She came across teammates GS Lakshmi and Rajani Venugopal, both of whom were a decade her senior. It was a competitive atmosphere. Venugopal and Mithali competed for a spot on occasion, but their friendship was unaffected. In multiple interviews, Mithali has accepted how these two seniors helped her grow.

By 2003, the Indian squad was incomplete without a certain 21-year-old. Mithali became synonymous with everything around Indian women's cricket.

A captaincy offer was not far away with all the buzz and charisma. Everyone advised her to say yes when it comes, but being the learner she has been, Mithali decided to become the deputy to Mamtha Maben.

No one knew that Mithali rejected the captaincy. At such young age, I am not sure how many people would refuse a responsibility of this stature.

Mithali took the captaincy in 2005 and led India to their first World Cup final – two years after the Indian men's team lost to Australia. Mithali was instrumental in the semis scoring a 91* against New Zealand to steer India into the title contest.

What unfolded in the final was nothing different. It was the same script as the 2003 world cup final. Australia scored big and bundled India to continue its domination.

But what followed next for India was huge. They set a benchmark for the first time in the 30 years of International cricket, which promised a bright future ahead. The biggest of them was the Women's Cricket Association India merger with BCCI.

Women's cricket India was getting the due it deserved in small amounts. But no more a player had to play world cup with a ligament tear as Mithali did in 2005.

Mithali Raj enroute her 91 against New Zealand in the semifinal of 2005 World Cup


With Mithali Raj in the leadership, the Indian Women's team has won four Asia Cup titles. In the Asia Cup 2005-2006, 2006, and 2008 editions, India had defeated Sri Lanka in the finals three times.

Mithali captained India to another podium finish in World Cups where India defeated Australia in 2009 to take mini revenge.

By 2009, Women's cricket started changing significantly, with India producing more talents than ever, and people started following the game.

Meanwhile, Mithali was feeling the strains of her yesteryears when her body started taking a toll at 27. She would spend hours with physiotherapists, the pressure on her knees and the sounds of her getting married because apparently, she was aging at 27.

Mithali's Indian team was dominant in Asia but was always floored by Aussies, Kiwis, and the Brits.

2013 Cricket WC presented a perfect chance for India to excel on the home soil. But like it has happened before in this story, the story twisted and turned with India finishing at 7th among eight teams.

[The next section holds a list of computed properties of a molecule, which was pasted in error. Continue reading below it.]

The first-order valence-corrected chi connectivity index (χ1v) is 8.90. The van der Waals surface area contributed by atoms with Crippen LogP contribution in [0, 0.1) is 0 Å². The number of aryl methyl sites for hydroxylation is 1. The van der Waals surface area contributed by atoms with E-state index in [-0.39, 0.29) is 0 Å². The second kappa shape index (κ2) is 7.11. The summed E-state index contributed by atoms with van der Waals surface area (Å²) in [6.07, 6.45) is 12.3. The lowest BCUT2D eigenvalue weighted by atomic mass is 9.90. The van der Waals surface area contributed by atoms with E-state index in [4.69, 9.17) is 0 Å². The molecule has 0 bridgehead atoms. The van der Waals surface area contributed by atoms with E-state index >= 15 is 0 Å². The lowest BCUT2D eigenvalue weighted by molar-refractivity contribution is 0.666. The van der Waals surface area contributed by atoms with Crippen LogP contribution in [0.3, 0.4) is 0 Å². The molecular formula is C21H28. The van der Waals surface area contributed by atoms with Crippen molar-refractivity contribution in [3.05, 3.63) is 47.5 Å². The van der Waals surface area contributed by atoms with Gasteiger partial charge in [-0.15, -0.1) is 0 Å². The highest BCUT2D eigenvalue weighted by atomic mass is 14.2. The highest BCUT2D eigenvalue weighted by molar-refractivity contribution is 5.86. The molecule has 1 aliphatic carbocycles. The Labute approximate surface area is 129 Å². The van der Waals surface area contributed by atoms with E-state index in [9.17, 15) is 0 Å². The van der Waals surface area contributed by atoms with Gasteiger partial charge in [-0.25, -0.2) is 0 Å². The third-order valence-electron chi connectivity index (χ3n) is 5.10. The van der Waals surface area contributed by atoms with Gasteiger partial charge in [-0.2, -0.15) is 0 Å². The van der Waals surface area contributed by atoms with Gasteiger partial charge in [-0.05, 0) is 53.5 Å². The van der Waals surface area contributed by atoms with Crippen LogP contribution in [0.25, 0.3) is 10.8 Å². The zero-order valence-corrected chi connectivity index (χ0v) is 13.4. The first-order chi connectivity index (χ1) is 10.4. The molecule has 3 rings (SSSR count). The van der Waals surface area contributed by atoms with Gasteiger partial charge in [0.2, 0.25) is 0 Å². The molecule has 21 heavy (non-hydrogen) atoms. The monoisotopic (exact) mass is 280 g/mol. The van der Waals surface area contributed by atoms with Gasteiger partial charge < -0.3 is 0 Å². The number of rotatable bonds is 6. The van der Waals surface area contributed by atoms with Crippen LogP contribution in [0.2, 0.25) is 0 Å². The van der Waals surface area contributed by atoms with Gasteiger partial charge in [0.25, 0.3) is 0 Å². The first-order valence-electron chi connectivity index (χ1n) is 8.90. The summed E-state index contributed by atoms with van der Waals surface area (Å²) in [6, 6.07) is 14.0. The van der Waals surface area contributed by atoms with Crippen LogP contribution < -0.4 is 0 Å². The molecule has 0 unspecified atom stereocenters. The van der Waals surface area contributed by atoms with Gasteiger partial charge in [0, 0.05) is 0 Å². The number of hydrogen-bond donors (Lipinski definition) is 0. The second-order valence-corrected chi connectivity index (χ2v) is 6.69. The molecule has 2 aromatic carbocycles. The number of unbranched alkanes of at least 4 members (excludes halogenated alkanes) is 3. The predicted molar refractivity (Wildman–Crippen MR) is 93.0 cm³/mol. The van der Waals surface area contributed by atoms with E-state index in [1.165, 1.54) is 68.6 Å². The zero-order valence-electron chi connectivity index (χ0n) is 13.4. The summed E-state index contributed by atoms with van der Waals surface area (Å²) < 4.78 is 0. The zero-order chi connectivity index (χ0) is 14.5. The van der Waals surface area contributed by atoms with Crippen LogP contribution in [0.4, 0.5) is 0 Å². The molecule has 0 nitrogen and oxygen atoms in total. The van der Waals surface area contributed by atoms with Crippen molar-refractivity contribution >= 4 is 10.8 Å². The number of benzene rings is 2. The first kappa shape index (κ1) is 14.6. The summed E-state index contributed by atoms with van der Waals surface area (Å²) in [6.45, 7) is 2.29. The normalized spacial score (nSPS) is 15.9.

It was a catastrophe and Mithali was deemed responsible. Echoes of captaincy change and a revamp of team India were heard around the corner.

But the first question was, If not Mithali, then who?


With no clear answer, a rebuild happened but with Mithali at the center again, intending to win the 2017 World Cup.

Mithali Raj's Indian team set a record by winning 16 consecutive matches dominating even the mighty Aussies.

2017 World Cup was rumored to be the last dance for one of the game's longest servants. India started the tournament on a high note and went to the finals before faltering at the finish line by the barest of margins.

Yet again, India failed, and Mithali failed.

The nation was shattered, and so were the players. But it was a huge success as the nation found a solid team with another army of superstars in the form of Smriti Mandhana, Harmanpreet Kaur, Punam Raut, and many more.

2017 brought a blemish on Mithali and her legacy when a public spat with coach Ramesh Powar during the T20 world cup became the talk of the town. She was to be blamed, and so was Ramesh, but as ugly as it got, things were solved maturely, and they moved on.

India lost another World Cup a few months back, making it the 5th World Cup Mithali failed to win as a captain. While failures are always tough to swallow, the harder part is getting up and hustling again to rise.

Mithali Raj was not just the captain of the Indian Women's team, she was much more. Mithali Raj is the name that built Indian cricket for 20 years.

The 2005 win against NZ inspired a 12-year-old Veda Krishnamurthy to pick up the bat and dream of playing with her idol.

As a nine-year-old, Smriti Mandhana broke into Maharashtra's U-15 squad, training at Sangli's lone net facility, the year India reached the World Cup final for the first time.

These are just a few of those stories. I am not here to tell you her numbers and list of achievements that you can Google. I am here to tell you the story where winning or losing becomes small in front of its impact.

Mithali Raj's greatest achievements are not her numbers but it is the fact that her mere presence adds composure and steadiness to a unit that would otherwise appear timid.

Someone who reminds us of principles that are now deemed outdated yet are unrivalled – much like the odd delight of listening to cricket commentary on summer days on a radio transistor.

Mithali Raj is a throwback to an era when the skill of self-preservation and dependability were considered the true virtues, in an age where histrionics and bang-bang cricket were becoming the norm.

Perhaps this is why, in an era where Chris Gayle and David Warner are regarded giants, a Dravid remains relevant, if not essential.

As she calls it a day, all of us probably, wish she had a WC to her name, but I am sure when we look back at this name, all we will remember is a masterful architect who built the core of Indian women's cricket brick by brick.

The story of Mithali Raj is the story of Indian women's cricket.

Thank You, Legend.